By Teshome Borago
July 3, 2020
In Ethiopia today, the Prime Minister is Oromo; the Defense Minister is Oromo, the army chief is Oromo, and the main capital city’s leader is Oromo; but xenophobia and alternative realities continue to fuel a crisis that paints a false portrayal of Oromos as victims. Despite Oromos being just one of 80 minority tribes making up only 35% of Ethiopia, their overrepresentation in federal government has not calmed tensions back home and abroad. This has led to diaspora Oromos, (many in Minnesota) to finance and encourage some of the most brutal crimes back home in Oromia. Thanks to social media, some of these criminal activities were again captured live as they happen.
The popular Oromo musician Hacalu Hundesa is now believed to be murdered by an anti-government network that includes OLF-Shane, according to officials. During his last interview, Hacalu criticized OLF-Shane and Jawar’s OFC while defending Abiy’s Oromoness. But Hacalu also made xenophobic statements about non-Oromos in Addis Ababa. So many anti-Abiy Oromo nationalists used Hacalu’s death and funeral as an opportunity to score political points against the moderate Oromo Prime Minister Abiy. Many of those anti-Abiy Oromos funding the OLF-Shane militant operations inside Ethiopia live in Minnesota and diaspora; so their social media activity suddenly picked up at the end of June. They successfully organized protest rallies in Minneapolis and other western towns while posting disturbing nativist comments online promoting violence. Most Social media Oromo comments said “Time to remove settlers from Oromia,” “burn them out,” “free Oromia,” “Abiy is traitor,” “Abiy must go,” “Kill all neftegnas (non-Oromos) in Oromia!” Etc.
While these were nativist slogans typically used by diaspora Oromos (also replicated back home by fringe elements of Oromo nationalists) it is rare to capture these online activities when they directly correlate to criminal activities back home.
However in one of these cases, mass killings and property burnings in Dodola and Asasa towns of Oromia were traced back to social media comments before and after the events.
On June 29, an Oromo diaspora with twitter handle Safu@qxeen_fia wrote online “my mom just told me that in asasa they’ve started burning down neftenya owned businesses.” Then the person adds “I am here for it! Do it”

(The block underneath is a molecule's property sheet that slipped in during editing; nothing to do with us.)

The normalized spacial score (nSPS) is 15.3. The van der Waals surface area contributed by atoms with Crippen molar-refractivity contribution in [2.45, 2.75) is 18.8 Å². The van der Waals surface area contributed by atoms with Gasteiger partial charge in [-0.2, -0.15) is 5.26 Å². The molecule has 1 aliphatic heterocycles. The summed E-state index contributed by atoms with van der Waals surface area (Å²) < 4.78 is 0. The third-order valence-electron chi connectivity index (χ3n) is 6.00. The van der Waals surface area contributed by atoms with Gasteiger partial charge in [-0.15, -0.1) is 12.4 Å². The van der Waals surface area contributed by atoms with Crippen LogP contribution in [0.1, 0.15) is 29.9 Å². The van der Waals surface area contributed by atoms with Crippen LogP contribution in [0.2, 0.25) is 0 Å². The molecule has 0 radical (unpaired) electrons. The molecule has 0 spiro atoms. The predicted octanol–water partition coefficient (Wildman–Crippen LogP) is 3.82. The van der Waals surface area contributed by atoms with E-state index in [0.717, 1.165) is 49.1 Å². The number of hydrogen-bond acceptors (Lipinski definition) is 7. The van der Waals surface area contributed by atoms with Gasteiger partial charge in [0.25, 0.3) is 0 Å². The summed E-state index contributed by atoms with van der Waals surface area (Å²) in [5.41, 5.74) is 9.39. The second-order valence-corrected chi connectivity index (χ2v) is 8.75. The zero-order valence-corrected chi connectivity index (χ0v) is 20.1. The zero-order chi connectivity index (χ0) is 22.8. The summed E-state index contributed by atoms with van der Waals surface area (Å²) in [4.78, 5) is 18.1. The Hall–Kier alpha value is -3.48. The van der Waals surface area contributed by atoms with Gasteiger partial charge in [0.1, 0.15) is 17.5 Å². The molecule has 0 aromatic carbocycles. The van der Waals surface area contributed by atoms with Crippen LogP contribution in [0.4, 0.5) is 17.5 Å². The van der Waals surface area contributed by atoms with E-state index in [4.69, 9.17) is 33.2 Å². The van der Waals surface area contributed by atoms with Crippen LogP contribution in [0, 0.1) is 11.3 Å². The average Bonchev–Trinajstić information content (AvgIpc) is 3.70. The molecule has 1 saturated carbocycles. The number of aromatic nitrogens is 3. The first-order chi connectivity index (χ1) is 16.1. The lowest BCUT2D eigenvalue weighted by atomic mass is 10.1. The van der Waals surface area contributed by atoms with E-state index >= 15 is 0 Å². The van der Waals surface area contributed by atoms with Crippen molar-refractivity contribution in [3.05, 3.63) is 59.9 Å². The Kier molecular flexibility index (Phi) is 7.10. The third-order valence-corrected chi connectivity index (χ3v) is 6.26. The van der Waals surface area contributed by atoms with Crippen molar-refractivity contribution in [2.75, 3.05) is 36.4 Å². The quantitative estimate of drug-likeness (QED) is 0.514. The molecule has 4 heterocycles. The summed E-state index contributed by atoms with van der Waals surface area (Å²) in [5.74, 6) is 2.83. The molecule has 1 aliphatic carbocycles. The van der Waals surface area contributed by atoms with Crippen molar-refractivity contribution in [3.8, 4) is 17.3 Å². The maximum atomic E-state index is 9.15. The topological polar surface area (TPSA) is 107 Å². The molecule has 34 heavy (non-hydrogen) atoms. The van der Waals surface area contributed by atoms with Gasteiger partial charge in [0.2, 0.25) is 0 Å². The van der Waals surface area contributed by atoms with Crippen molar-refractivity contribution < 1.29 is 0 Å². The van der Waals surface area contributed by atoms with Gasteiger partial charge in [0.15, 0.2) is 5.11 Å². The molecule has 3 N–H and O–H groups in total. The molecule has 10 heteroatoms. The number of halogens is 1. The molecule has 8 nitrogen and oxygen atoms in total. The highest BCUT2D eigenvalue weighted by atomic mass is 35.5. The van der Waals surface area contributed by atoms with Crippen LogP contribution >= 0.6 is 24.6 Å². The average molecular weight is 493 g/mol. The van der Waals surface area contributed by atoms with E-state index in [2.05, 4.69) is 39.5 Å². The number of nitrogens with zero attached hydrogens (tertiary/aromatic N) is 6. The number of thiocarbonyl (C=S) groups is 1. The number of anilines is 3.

This person’s disturbing online post received supportive comments, over a 100 likes and many retweets right away; mostly from Oromo & Somali diaspora, and like-minded folks back home. Feeling brave onlineC the same person later posted more comments encouraging violence and adds in “Dodola…(and) every city is doing their part,” and posted a picture of Oromia streets with roadblocks often put by Oromo teenagers to stop the local police from intervening to save minorities from crimes committed by Oromo mobs.
What follows is a sad chain of events.
There were already many reports of killings and burnings in Oromia but these events became personalized with social media posts of victims. One post in Amharic was by Amman Chiksa, who said “several fathers of my friends just got killed,” in the same town of Asasa, Arsi. “They were murdered for no reason. They are elderly and all they do is go from home to church and back, everyday.” Then the grief-stricken person asks, “who would commit such savagery?,”…“why would anyone burn down a clinic?,” “why would anyone burn down houses where the elderly congregate?”
Ethiopians online posted condolences of support and felt sorrow for the senseless killings in Oromia region. The man then said, “my mother survived as she fled in hiding…may God help us,” and added “Asasa and other parts of Arsi currently look like Mogadishu.”
This heart-breaking story comes to a vicious full circle, as the Oromo diaspora who previously posted online comments (encouraging violence in Oromia and boasting with pride about how great his Oromo family/friends are doing by burning & killing) is now faced with the harsh consequences. “This morning, we find out the police in Ethiopia have gunned down 2 of my cousins in Dodola,” the Oromo diaspora individual cried in anger. The person said the victims were young boys.
This is how the endless cycle of violence are perpetuated in Ethiopia, while such Oromo diaspora are in the comfort of their homes in America, Europe etc.
Many Ethiopians online pointed out these sad sequence of events; and said those Oromos living Minnesota and diaspora should also be held responsible for these crimes. But facing accountability is unlikely, as most American government officials do not even know the complex issues in Ethiopia. In fact, several Minnesota politicians like Congresswoman IIhan Omar, St Paul Mayor Melvin Carter and others are often misinformed by the local Oromo nationalists; and they are not aware of the nativism violence in Ethiopia inspired and funded by their own constituents. Even worse, some misinformed Americans actually make false equivalency by believing that Oromo victims share the #BlackLivesMatter experience in Ethiopia; not knowing that Oromo nationalists are actually the ones initiating the crimes and ethnic cleansing back in Ethiopia.
As of Friday, It is unknown how many more innocent people are killed in Oromia by the nativist mob. Another Ethiopian on Wednesday wrote online in Amharic, crying, that both her mother and father just got murdered in the same place in Arsi. “I was counting the days before I see you, now you are all gone,” she mourned.